Music has the power to transcend a murky soul or damn it further into submission. It takes us to a place where heartache heals, love prevails, passion ignites – where pain has a repeat button, and snotty tears break a shaking voice. And it’s so intimate in that way. We wallow with our favorite singer/songwriter when we need someone to understand that we haven’t moved on yet, but are too afraid to say it out loud, to admit to ourselves. We scream the lyrics to an empty room, wishing we had the courage to say those words aloud to someone… wishing those words were our own. We bob our heads at our steering wheels. We turn the volume up when we get ready on a Friday night, soaking in the energy of every pop!beat!ye-ah! We sing happily and freely with our friends at the bar, words uniting us, subtle reminders how similar we are. We cha cha slide, we macarena, we show how low we can go.
We associate songs to our experiences; those cries of pain to our own, or a distant joy that fuels us. We relate them to people; when we are in love, when we stop loving. They make us sick to our stomach – a reminder of a life you thought was yours, now mocking. And even though we shouldn’t listen to those songs – the ones that make us remember a time that now seems a million miles away – sometimes we do. And sometimes our hearts are broken all over again for it. But we are able to find another, and speak through a voice that’s not our own. We find strength through a streaming courage.
Every time I hear the Spin Doctors I am reminded of driving to my brother’s t-ball practice in my mom’s minivan. Whenever my Format album is playing, I am transported to my 16-year-old self, the back seat of an old Civic, windows down, a car full of giggling girls. Lynyrd Skynyrd’s We Ain’t Much Different will remind me of my father until the end of time. I Want it that Way was my first couple-skate song in the fifth grade. I belted Lady Gaga’s Speechless to my steering wheel in a mellow dramatic frenzy for weeks on end when stitching up my heart. It still gives me the same feeling of empowerment, even more perhaps, now that I’m on the other side.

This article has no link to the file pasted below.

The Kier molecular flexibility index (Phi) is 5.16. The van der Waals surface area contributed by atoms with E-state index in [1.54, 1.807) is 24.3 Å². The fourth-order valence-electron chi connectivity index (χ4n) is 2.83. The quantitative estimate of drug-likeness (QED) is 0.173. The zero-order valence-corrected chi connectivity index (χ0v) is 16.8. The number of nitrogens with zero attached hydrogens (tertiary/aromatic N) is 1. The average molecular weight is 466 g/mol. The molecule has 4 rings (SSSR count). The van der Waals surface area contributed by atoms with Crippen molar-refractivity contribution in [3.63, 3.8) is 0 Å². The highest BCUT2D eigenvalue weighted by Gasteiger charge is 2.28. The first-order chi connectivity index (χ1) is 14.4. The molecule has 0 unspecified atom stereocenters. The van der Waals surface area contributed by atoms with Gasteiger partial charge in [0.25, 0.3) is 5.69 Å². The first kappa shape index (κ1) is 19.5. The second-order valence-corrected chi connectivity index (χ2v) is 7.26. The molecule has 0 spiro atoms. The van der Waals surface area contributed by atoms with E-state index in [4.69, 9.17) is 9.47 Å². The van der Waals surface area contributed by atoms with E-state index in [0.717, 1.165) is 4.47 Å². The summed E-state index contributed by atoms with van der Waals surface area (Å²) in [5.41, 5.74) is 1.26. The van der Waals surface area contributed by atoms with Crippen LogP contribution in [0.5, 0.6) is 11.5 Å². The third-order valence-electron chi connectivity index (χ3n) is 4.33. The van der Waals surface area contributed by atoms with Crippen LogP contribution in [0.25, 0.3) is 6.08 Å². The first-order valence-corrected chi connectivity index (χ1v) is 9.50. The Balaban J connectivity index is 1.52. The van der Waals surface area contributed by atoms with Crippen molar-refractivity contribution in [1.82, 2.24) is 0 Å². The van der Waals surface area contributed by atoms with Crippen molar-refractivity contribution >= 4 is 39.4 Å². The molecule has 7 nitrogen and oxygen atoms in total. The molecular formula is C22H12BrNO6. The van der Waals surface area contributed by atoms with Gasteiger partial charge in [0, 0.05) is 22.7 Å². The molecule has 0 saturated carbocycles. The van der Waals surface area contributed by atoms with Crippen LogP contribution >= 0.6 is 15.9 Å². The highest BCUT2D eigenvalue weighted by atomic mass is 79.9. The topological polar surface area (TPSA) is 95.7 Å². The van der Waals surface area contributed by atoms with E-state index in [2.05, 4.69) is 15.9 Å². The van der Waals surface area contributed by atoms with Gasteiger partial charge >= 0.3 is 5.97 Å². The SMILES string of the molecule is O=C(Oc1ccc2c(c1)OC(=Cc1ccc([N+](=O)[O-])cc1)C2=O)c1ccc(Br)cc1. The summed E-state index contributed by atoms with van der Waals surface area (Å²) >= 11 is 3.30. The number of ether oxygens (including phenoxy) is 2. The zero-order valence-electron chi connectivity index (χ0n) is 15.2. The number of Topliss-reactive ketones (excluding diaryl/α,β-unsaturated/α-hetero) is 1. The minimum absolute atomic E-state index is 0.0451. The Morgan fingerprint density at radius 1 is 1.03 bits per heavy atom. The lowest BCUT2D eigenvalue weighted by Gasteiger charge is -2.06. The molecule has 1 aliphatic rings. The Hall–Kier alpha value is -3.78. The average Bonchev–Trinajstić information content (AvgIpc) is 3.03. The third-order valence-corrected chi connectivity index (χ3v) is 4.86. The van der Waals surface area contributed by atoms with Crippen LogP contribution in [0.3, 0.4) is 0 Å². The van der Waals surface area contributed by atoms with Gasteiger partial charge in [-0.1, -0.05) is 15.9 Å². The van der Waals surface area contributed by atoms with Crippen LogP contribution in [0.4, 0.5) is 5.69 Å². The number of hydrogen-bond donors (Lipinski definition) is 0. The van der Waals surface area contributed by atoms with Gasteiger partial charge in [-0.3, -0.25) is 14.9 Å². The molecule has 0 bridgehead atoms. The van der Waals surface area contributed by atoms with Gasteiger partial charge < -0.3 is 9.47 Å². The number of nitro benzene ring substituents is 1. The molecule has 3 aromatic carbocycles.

And, I know it almost seems too obvious, but Modest Mouse puts a smile on my face on the worst of days with “Float On.”
I’ve had Fun.’s Aim and Ignite album in my car for weeks (yes I’m still living in the age of CDs…) and every time I hear The Gambler, nearly without fail, I start sobbing uncontrollably. I’m not sure why- it’s not intended to be sad, nor do I feel sad when listening to it. It’s a love song. A life-long, old on the porch, sort of love song about falling in deep and having babies and growing old. There is something so beautiful about it to me that I just can’t hold back. I don’t imagine anyone else could really feel the same way toward it. And, that’s the beautiful thing about the music. It’s one of my soulsongs.
What are some of yours?
I swear when I grow up, I won’t just buy you a rose.
I will buy the flower shop, and you will never be lonely.
Even if the sun stops waking up over the fields
I will not leave, I will not leave ’till it’s our time.
So just take my hand, you know that I will never leave your side.